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EDITORIAL: Global warming’s unscientific attitude
Peddlers of phony scare stories are afraid to release data
Question of the Day
What separates a scientific claim from mere opinion is its ability to be tested by experiment. No true scientist objects to having his theories verified; the charlatan is the one with something to hide. Not surprisingly, purveyors of global warming have proved anything but open.
In the current issue of the peer-reviewed journal Environmental Law and Management, Australian researchers evaluated the community of so-called climate scientists and found them to be "antagonistic toward the disclosure of information." Professor John Abbot of Central Queensland University, a chemist and lawyer, and biologist Jennifer Marohasy studied the response of the Climatic Research Unit at the University of East Anglia (CRU) and the Met Office - Britain's national weather service - to various information requests. The most noteworthy of these was United Kingdom resident David Holland's demand for the raw data underlying the infamous "hockey stick" graph that was published in the United Nations Intergovernmental Panel on Climate Change (IPCC) assessment reports. This chart was the centerpiece of the claim that the 20th century was the hottest in a thousand years. The stir that Mr. Holland's request triggered among the scientists who worked on the report was captured in the Climategate e-mails.
"If they ever hear there is a Freedom of Information Act now in the UK, I think I'll delete the file rather than send to anyone," CRU scientist Phil Jones wrote in a February 2005 e-mail. "We think we've found a way around this." So much for transparency.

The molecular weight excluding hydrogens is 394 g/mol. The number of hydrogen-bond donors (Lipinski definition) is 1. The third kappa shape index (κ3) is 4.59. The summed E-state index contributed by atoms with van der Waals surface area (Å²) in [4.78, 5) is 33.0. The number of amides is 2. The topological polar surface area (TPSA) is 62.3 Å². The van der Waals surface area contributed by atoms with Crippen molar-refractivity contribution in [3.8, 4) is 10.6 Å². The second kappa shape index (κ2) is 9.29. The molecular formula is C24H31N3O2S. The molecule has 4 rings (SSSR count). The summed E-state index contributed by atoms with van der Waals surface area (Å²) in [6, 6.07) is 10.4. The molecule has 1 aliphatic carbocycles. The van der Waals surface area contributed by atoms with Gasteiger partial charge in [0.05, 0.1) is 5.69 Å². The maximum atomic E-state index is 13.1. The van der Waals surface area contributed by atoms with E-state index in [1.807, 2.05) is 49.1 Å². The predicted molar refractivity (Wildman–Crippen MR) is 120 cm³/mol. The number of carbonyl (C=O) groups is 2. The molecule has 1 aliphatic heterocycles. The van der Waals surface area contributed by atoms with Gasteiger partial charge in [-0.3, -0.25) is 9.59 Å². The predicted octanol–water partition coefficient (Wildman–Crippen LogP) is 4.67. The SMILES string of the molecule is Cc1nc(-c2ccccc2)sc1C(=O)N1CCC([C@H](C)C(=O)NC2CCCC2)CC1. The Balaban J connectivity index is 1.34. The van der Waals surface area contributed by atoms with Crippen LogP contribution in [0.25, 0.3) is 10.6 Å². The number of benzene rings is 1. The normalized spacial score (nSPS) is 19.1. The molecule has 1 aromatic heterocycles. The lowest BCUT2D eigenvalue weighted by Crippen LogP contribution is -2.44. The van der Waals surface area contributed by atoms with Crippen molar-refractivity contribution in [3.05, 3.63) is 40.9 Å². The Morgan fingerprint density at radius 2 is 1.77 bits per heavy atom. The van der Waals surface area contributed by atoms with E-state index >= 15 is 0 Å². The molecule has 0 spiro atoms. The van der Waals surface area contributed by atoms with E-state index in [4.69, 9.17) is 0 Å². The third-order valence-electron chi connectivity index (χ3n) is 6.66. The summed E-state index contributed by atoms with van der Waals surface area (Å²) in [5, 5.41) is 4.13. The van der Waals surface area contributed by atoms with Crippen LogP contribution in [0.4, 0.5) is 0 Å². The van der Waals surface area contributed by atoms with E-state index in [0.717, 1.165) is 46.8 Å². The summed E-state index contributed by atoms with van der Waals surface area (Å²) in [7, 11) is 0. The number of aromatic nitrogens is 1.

Under the British Freedom of Information law, like the similar U.S. statute, information created at the public expense must - with limited exceptions - be made available to the public that paid for it. At first, the Met Office answered Mr. Holland's request for data regarding a relatively uncontroversial chapter in the IPCC report. When he asked them for similar details regarding the hockey stick, the Met Office got around the law by claiming the data were "personal information" generated in the free time of the scientists involved. When this dodge failed to hold up, the Met Office began claiming that the records had been deleted.
"Of concern is evidence of a predisposition towards uncooperativeness on the part of the Met Office, which also used spurious claims of deleted correspondence and personal information in attempts to block the release of information," Mr. Abbot and Ms. Marohasy wrote. The attitude isn't limited to Britain. The Washington Times asked the White House Council on Environmental Quality for its oldest pending FOIA requests. Among the top five was an August 26 letter from the U.S. Chamber of Commerce seeking documents related to its work on climate-change legislation and the Environmental Protection Agency's so-called greenhouse gas ruling.
None of these simple requests should have been denied or delayed. Many of those involved in purported climate science seem more preoccupied with advancing a leftist, anti-business legislative agenda than respecting the integrity of the scientific method. It's obvious why. Their cataclysmic scare stories are unable to withstand scrutiny. By deleting e-mails and using tricks to hide the inconvenient decline in global temperatures, the climate alarmists prove to be not men of science, but ordinary frauds.
© Copyright 2013 The Washington Times, LLC. Click here for reprint permission.
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